Persian ش شاه
king
و وزیر
vizier / minister
ق/ر قلعه/رخ
castle
ف فیل
elephant
ا اسب
horse
س/پ سرباز/پیاده
soldier
شطرنج (shatranj) کیش (kish) مات (mat)
Polish K król
king
H hetman / królowa
general (hist.) / queen
W wieża
tower
G goniec / laufer
courier / (ger. derived)
S skoczek / koń
jumper / horse
(P) pion / pionek
pawn
Szachy szach mat / szach-mat
Portuguese R rei
king
D dama / rainha
T torre
tower
B bispo
bishop
C cavalo
horse
(P) peão
foot soldier
Romanian R rege
king
D damă / regină
T turn / tură
tower
N nebun
fool
C cal
horse
(P) pion
Șah Șah Mat / Șah mat
Russian Кр король (korol')
king
Ф ферзь / королева (ferz' / koroleva)
vizier / queen
boat
С слон (slon)
elephant
К конь (kon')
horse
(П) пешка (peshka)
шахматы (shakhmaty) шах (shakh) мат (mat)
Scottish Gaelic R righ
king
B bànrigh
queen
T tùr
tower
E easbaig
bishop
D ridir
knight
(P) pàn
pawn
feòirne casg tul-chasg
Serbo-Croatian K kralj (К краљ)
king
D kraljica / dama (Д краљицa / дама)
T top / kula (Т топ / кула)
cannon / tower
L lovac / strijelac / laufer (Л ловац / стрелац / лауфер)
hunter / archer / runner
S skakač / konj (С скaкaч / коњ)
jumper / horse
(P) pješak / pion / pijun ((П) пешак / пион / пијун)
footman / pawn
Šah (Шах) Šah (Шах) Mat (Мат)
Northern Sotho К Kgoši
N Ntlosebô / Moshate
Mp Mopišopo
M Mogale
S Seitšhireletšo
Tšhêšê Check Checkmate
Sicilian R re
king
D riggina
queen
T turru
tower
A alferu
S scecc[h]u
donkey
(P) pidinu
foot soldier
Scacchi
Slovak K kráľ
king
D dáma
V veža
tower
S strelec
shooter
J jazdec
rider
(P) pešiak
infantryman / pawn
Šach Šach Mat / Šachmat
Slovene K kralj
king
D dama
T trdnjava
castle
L lovec
hunter
S skakač
jumper
(P) kmet
farmer
Šah Šah Mat / Šahmat
Spanish R rey
king
D dama / reina
T torre
tower
A alfil
C caballo
horse
(P) peón
foot soldier
Ajedrez Jaque Jaque mate
Swedish K kung
king
D dam / drottning
T torn
tower
L löpare
runner
H springare / riddare
horse/knight
(B) bonde
peasant
Schack Schack Schack matt
Tamil K அரசன் (arasaṉ)
king
Q அரசி (araci)
queen
R கோட்டை (kōṭṭai)
castle
B அமைச்சர் / மந்திரி (amaicchar / manthiri)
minister
N/Kt குதிரை (kutirai)
horse
(P) காலாள் / சிப்பாய் (kālāḷ / cippāy)
foot soldier / sepoy
சதுரங்கம் (sathurankam) முற்றுகை (muṟṟukai) இறுதி முற்றுகை (iṟuti muṟṟukai)
Telugu రాజు (rāju)
king
మంత్రి (maṃtri)
minister
ఏనుగు (ēnugu)
elephant
శకటు (śakaţu)
గుర్రం (gurraṃ)
horse
బంటు (baṃţu)
soldier
చదరంగం (cadaraṃgaṃ) దాడి (dāḍi) కట్టు (kaţţu)
Thai ขุน (khun)
king
เม็ด / ตรี / มนตรี (met / tri / montri)
counselor
เรือ (ruea)
ship
โคน (khon)
ม้า (ma)
horse
(บ) เบี้ย (bia)
menial
หมากรุก (makruk) รุก (ruk) จน (chon)
Turkish Ş/K şah / kral
shah / king
V vezir
vizier
K kale
castle
F fil
elephant
A at
horse
(P) er / piyon
soldier / pawn
Satranç Şah Mat
Ukrainian король (korol)
king
Ф ферзь (ferz)
vizier
T тура (tura)
tower
C слон (slon)
elephant
K кінь (kin)
horse
(П) пішак / пішка (pishak / pishka)
foot soldier
Шахи (shakhi) Шах (shakh) Мат (mat)
Urdu بادشاہ (bādshāh)
وزیر (vazīr)
رخ (rukh)
فيلہ (fiyalah)
گھوڑا (ghōṛā)
پیادہ (pyādah)
شطرنج (šaṭranj) شہ (sheh) شہمات (shehmāt)
Vietnamese V vua
king
H hậu
queen
X xe
chariot
T tượng / tịnh / voi
elephant
M mã / ngựa
horse
tốt / chốt / binh
soldier
Cờ vua Chiếu / Chiếu tướng Chiếu bí / Chiếu hết / Sát cục / Tuyệt sát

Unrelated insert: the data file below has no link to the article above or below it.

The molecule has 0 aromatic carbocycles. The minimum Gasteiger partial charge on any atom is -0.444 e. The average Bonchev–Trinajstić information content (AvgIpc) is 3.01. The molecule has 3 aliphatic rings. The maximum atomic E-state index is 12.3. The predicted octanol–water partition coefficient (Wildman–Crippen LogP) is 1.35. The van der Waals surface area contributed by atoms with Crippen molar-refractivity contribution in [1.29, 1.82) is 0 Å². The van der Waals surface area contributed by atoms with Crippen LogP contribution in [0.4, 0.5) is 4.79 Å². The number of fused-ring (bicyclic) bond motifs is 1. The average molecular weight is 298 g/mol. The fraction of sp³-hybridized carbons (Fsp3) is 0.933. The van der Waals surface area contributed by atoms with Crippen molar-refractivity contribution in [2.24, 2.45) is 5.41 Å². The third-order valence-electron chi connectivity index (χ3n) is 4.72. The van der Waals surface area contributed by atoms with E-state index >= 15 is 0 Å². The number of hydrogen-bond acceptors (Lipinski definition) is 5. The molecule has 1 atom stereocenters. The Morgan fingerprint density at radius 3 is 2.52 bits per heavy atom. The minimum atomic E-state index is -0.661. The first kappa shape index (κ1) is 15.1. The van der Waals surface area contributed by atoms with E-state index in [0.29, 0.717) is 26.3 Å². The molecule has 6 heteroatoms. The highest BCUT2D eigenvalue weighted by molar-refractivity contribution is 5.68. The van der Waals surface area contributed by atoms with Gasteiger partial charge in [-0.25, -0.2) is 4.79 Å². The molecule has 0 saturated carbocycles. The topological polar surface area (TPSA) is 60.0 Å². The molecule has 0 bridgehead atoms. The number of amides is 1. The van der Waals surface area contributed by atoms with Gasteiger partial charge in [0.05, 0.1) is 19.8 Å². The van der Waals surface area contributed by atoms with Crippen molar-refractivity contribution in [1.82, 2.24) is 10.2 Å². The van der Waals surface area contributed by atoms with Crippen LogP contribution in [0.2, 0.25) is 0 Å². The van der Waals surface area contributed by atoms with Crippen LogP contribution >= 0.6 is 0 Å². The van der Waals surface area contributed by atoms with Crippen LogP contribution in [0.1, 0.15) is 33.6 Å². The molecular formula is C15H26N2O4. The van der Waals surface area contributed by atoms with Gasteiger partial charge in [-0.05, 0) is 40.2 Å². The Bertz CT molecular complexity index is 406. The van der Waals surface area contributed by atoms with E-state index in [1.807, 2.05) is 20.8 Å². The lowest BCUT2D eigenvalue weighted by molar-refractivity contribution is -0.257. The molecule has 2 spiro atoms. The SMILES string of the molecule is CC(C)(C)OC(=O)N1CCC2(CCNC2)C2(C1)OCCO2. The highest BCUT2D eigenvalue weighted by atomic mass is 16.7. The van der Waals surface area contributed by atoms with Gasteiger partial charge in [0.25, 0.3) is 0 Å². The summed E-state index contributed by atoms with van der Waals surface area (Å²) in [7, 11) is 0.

Welsh T teyrn / brenin
lord / king
B brenhines
queen
C castell
castle
E esgob
bishop
M marchog
rider
(G) gwerinwr
peasant
Gwyddbwyll Siach Siachmat

## Notes

1. ^ The main differences from standard Algebraic are that there is both a dot and a space after each move number, and an upper case "O" is used, instead of a zero, in the notation for castling. Presumably these were initially just one individual's personal foible (or error) in the early days of chess on the Internet, but the standard is now established. — Burgess (1997)[6]

## References

1. ^ a b Hooper, David; Whyld, Kenneth (1996) [First pub. 1992]. "standard notation". The Oxford Companion to Chess (2nd ed.). Oxford University Press. p. 389. ISBN 0-19-280049-3.
2. ^
3. ^ a b "FIDE Laws of Chess taking effect from 1 January 2018". FIDE. 2018-01-01. Retrieved 12 July 2020.
4. ^ see FIDE Laws of Chess[3]: Apdx C.9.3 .
5. ^ Article 9.1.2.2 in FIDE Laws of Chess[3]
6. ^ Burgess, Graham (2000) [1997]. The Mammoth Book of Chess. Carroll & Graph. p. 517. ISBN 0-7867-0725-9.
7. ^ User's Manual for Vega Chess Pairing Software (FIDE-approved), p. 16.
8. ^ Geurt Gijssen, An Arbiter's Notebook, no. 164.
9. ^ "UCI protocol". wbec-ridderkerk.nl. Retrieved 2018-06-14.
10. ^
11. ^ a b Murray, Harold James Ruthven (1913). A History of Chess. Oxford, UK: Clarendon Press. pp. 469–470.
12. ^ Davidson, Henry (1981). A Short History of Chess. David McKay. pp. 152–153. ISBN 978-0679145509.
13. ^ Wall, Bill. "Chess Notation".
14. ^ Staunton, Howard (1866). The Chess-Player's Handbook (Second, revised ed.). London, UK: Bell & Daldy. p. 501 – via Google Books. A popular and scientific introduction to the game of chess, exemplified in games actually played by the greatest masters, and illustrated by numerous diagrams of original and remarkable positions.
15. ^ Sources for this section include Wikipedia articles in various languages. Archived 2009-10-25.
16. ^ The Estonian chess terms were coined by Ado Grenzstein.
17. ^ "Handbook". www.fide.com. Retrieved 22 March 2019. The pieces bear the names: Koenig, Dame, Turm, Laeufer, Springer, Bauer
18. ^ a b H. J. R. Murray, A History of Chess, ch. 11.